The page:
Average length: 1.6 – 2.2 m (5 – 7 ft.). Females normally 10 – 20% smaller.
Adult weight: 42 – 100kg (93 – 220 lb.)
Diet: Over 85 species, most notably peccaries, capybaras, pacas, agoutis, armadillos, caimans and turtles. Others include tapirs, monkeys, otters, sloths, anteaters, tortoises and anacondas.
Natural predators: None (at the top of its food chain). Young are said to be preyed on by other jaguars, caimans and large snakes.
Life span in the wild: 11 years
Litter size: One to four, usually two
Natural habitat: Primarily near water. Rainforest, swamp areas, pampas grasslands, thorn scrub woodlands and dry deciduous forest. In lowland areas but they have been reported up to 3,000 m (10,000 ft.).
Geographical range: Some parts of Mexico, from Belize down to northern Argentina and from Ecuador to Guyana and eastern Brazil.
Interesting Jaguar facts
The Jaguar is the only species of the Panthera family found in the Americas. This family includes jaguars, lions, tigers and leopards.
It is the largest of all cat species present in the Americas (others include the Puma, Ocelot and Jaguarundi).
They are known to prey on over 85 different species, including species that live on land, in the water and even in trees (jaguars will climb to the lower branches).
Jaguars usually kill their prey with a bite through the nape (the back of the neck) or with larger prey, they jump on them and make the animal fall to the floor, breaking its neck. Sometimes they kill by biting through the skull – a unique technique among cats.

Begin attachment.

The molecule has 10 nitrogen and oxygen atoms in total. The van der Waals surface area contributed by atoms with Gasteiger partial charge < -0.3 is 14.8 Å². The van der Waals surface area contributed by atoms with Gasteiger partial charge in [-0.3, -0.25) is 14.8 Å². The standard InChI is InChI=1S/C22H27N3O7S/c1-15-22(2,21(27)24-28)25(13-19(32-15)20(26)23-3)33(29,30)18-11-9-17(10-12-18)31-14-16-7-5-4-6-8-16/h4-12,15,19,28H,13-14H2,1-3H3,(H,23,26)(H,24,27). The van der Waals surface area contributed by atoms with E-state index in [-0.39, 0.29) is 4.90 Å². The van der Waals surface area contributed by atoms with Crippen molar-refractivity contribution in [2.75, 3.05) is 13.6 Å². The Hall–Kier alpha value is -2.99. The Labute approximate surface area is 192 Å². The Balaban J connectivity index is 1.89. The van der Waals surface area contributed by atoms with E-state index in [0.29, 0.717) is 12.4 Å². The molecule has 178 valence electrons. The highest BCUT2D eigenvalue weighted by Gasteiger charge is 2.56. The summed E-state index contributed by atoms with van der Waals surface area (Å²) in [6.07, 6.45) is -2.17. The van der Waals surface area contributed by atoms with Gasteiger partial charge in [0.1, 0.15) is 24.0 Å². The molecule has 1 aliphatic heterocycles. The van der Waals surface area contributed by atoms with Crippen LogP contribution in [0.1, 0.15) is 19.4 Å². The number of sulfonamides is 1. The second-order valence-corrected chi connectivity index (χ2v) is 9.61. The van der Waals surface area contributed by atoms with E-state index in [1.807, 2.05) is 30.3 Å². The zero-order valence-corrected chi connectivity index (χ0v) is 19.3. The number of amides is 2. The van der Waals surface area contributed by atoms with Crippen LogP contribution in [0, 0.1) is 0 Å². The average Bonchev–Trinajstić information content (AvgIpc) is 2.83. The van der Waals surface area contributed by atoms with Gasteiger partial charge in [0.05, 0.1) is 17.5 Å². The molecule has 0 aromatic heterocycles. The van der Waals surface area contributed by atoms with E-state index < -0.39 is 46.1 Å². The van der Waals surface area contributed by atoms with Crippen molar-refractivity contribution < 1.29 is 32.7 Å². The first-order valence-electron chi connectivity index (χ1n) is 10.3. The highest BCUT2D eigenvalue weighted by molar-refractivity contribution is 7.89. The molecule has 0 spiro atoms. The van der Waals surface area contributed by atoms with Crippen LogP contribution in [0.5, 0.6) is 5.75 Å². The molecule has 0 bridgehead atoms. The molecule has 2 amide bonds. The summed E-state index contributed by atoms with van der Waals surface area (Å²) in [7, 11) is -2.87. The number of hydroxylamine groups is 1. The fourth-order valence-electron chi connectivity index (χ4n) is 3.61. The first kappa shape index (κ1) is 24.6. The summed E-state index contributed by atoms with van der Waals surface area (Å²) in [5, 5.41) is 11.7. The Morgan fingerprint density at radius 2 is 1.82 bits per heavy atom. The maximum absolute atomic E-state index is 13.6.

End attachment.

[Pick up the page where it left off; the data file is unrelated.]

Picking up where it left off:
Unlike many other cat species, the jaguar does not avoid water – in fact, it is a very capable swimmer and often preys on turtles and caimans.
This animal was once found from south-western United States through the Amazon basin to the Rio Negro in central – southern Argentina but has seen its geographical distribution reduced by over 50% due to habitat loss and poaching. It is now extinct in the United States, El Salvador, Uruguay and parts of other countries where it once resided.
Jaguars are said to descend from cats from Asia that millions of years ago migrated to the Americas by crossing the Bering land bridge that once connected the continent with Asia.
At birth, they are blind and cannot walk. Their eyes open at approximately 8 days and they are able to walk at around 18 days.
Females do not allow males near young because they may eat them.
The name “jaguar” is said to come from “yaguara” in a Tupi-Guarani language, which means “wild beast that overcomes its prey at a bound”.
In many Pre-Columbian cultures, the jaguar was an important symbol of power and strength. For the Mayans, they were their companions in the spiritual world and aided communication between the living and the dead.
The Jaguar is the national animal of Guyana (its national bird is the Hoatzin).
IUCN conservation assessment
Estimated world population: Unknown
Conservation status: Near Threatened (likely to qualify as Vulnerable in the near future)
Caso, A., Lopez-Gonzalez, C., Payan, E., Eizirik, E., de Oliveira, T., Leite-Pitman, R., Kelly, M. & Valderrama, C. 2008. Panthera onca. In: IUCN 2012. IUCN Red List of Threatened Species. Version 2012.2. Downloaded on 18 May 2013.
Jaguar spotted in Tambopata, Peru. Credits: birdbrian
Same jaguar walking up riverbed. Credits: birdbrian